Sign in to follow this  

Math.h

This topic is 4687 days old which is more than the 365 day threshold we allow for new replies. Please post a new topic.

If you intended to correct an error in the post then please contact us.

Recommended Posts

Using Math.h in a simple 2D game, I am able to use functions like sin() and sqrt() without problems, but when trying to use the #defines created in the math.h header file I get the following errors: error C2065: 'M_PI' : undeclared identifier error C3861: 'M_PI': identifier not found, even with argument-dependent lookup math.h is included in a class .h file, but not the .cpp. I find copying the #defines from the math.h file to my class.h solves the problem, but it feels like I'm just working around a problem rather then solving it. I know it's probably something simple but I don't know what it is, as it seems like it should work. Hell, the text editor (VS.net 2003) pops up a tooltip with #define 3.14159... when I hover the mouse over it, and yet the compiler can't find it :(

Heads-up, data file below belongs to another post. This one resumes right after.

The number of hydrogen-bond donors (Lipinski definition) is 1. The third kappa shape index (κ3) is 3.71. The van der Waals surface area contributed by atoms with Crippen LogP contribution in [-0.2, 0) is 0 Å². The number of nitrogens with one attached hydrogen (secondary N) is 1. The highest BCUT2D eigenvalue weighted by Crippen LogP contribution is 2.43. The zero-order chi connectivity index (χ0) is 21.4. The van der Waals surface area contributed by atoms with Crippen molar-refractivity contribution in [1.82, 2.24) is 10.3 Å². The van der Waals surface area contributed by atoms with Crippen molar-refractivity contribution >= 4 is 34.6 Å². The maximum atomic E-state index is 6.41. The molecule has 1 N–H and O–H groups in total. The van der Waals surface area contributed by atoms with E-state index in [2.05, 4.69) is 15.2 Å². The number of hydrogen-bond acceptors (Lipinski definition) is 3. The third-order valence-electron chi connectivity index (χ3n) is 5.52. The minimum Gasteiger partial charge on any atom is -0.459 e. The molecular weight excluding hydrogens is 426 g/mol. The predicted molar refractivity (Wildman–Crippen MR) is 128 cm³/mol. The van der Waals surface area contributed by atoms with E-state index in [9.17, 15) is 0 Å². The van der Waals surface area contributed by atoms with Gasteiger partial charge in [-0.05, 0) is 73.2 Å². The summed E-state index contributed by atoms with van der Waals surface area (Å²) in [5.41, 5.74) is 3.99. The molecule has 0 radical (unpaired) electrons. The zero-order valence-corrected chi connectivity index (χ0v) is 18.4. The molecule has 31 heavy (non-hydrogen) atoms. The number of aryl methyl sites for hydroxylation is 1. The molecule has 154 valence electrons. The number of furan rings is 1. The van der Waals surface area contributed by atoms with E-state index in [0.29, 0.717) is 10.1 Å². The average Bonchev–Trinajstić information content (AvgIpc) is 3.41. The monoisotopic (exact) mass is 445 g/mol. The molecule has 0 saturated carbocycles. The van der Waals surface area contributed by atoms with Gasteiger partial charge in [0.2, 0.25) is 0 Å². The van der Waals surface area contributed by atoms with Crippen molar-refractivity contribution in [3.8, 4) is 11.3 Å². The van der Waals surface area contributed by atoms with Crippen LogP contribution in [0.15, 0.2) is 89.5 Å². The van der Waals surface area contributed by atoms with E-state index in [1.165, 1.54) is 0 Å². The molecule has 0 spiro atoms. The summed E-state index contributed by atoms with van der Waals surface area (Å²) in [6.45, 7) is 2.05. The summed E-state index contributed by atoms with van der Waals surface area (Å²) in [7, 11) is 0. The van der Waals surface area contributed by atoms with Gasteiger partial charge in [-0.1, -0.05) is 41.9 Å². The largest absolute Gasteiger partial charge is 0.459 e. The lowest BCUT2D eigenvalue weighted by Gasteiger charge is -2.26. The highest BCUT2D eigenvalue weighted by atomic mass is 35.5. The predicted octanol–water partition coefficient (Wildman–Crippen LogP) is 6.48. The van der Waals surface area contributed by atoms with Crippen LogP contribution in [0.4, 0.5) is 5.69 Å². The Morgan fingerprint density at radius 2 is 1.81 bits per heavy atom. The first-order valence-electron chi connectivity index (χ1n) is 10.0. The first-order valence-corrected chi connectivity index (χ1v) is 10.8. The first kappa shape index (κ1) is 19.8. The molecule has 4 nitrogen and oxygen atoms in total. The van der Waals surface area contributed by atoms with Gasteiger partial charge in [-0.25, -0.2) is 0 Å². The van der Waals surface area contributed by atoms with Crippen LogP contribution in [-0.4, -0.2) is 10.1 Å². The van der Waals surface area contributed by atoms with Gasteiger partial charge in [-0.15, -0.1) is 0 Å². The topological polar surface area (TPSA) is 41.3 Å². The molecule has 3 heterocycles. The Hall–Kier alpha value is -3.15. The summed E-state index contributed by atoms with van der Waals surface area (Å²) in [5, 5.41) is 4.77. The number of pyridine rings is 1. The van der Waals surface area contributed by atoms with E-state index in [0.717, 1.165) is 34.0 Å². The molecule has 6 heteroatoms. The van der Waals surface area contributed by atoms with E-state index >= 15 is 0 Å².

Share this post


Link to post
Share on other sites
It's not standard in C, I don't know about C++ though.
However it's easy to workaround by defining it manually. Just place the following code in a header together with any other portability fixes.
#ifndef M_PI
#define M_PI 3.1415926535897932384626433832795
#endif

Share this post


Link to post
Share on other sites
Guest Anonymous Poster
#define _USE_MATH_DEFINES


Dunno why they have done it this way...

Share this post


Link to post
Share on other sites
ah thanks to the anonymous dude, the solution is this:


#define _USE_MATH_DEFINES
#include <cmath>

int main()
{
double x = sqrt(14.0);
double y = sin(2.0);
double z = M_PI/2;
return 0;
}


the #define must come before the #include.
Thanks guys

Share this post


Link to post
Share on other sites
Quote:
Original post by Dan Forever
ah thanks to the anonymous dude, the solution is this:


#define _USE_MATH_DEFINES
#include <cmath>

int main()
{
double x = sqrt(14.0);
double y = sin(2.0);
double z = M_PI/2;
return 0;
}


the #define must come before the #include.
Thanks guys


If you use the cmath header as you did in your example, then you must qualify the std namespace. std::sqrt and std::sin, or using namespace std. Your code as you pasted it should not compile.

Share this post


Link to post
Share on other sites

This topic is 4687 days old which is more than the 365 day threshold we allow for new replies. Please post a new topic.

If you intended to correct an error in the post then please contact us.

Create an account or sign in to comment

You need to be a member in order to leave a comment

Create an account

Sign up for a new account in our community. It's easy!

Register a new account

Sign in

Already have an account? Sign in here.

Sign In Now

Sign in to follow this